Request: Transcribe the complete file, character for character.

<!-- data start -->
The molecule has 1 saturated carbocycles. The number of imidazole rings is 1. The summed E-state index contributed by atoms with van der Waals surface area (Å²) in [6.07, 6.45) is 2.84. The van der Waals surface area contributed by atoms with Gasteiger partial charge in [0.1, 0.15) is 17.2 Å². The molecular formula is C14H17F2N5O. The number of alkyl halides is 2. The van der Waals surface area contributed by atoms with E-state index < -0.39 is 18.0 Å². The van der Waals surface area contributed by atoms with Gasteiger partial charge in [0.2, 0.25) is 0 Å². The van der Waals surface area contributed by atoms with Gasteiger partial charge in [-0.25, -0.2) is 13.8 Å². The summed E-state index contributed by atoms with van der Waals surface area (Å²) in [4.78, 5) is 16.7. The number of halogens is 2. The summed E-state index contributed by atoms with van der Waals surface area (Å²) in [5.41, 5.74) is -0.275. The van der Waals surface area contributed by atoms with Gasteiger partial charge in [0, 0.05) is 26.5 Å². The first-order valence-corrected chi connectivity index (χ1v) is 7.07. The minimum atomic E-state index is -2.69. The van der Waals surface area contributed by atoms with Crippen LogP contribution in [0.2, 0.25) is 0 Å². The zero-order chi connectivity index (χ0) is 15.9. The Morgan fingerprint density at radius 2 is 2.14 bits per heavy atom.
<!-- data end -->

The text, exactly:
The molecule has 1 saturated carbocycles. The number of imidazole rings is 1. The summed E-state index contributed by atoms with van der Waals surface area (Å²) in [6.07, 6.45) is 2.84. The van der Waals surface area contributed by atoms with Gasteiger partial charge in [0.1, 0.15) is 17.2 Å². The molecular formula is C14H17F2N5O. The number of alkyl halides is 2. The van der Waals surface area contributed by atoms with E-state index < -0.39 is 18.0 Å². The van der Waals surface area contributed by atoms with Gasteiger partial charge in [0.2, 0.25) is 0 Å². The van der Waals surface area contributed by atoms with Gasteiger partial charge in [-0.25, -0.2) is 13.8 Å². The summed E-state index contributed by atoms with van der Waals surface area (Å²) in [4.78, 5) is 16.7. The number of halogens is 2. The summed E-state index contributed by atoms with van der Waals surface area (Å²) in [5.41, 5.74) is -0.275. The van der Waals surface area contributed by atoms with Gasteiger partial charge in [0, 0.05) is 26.5 Å². The first-order valence-corrected chi connectivity index (χ1v) is 7.07. The minimum atomic E-state index is -2.69. The van der Waals surface area contributed by atoms with Crippen LogP contribution in [0.2, 0.25) is 0 Å². The zero-order chi connectivity index (χ0) is 15.9. The Morgan fingerprint density at radius 2 is 2.14 bits per heavy atom.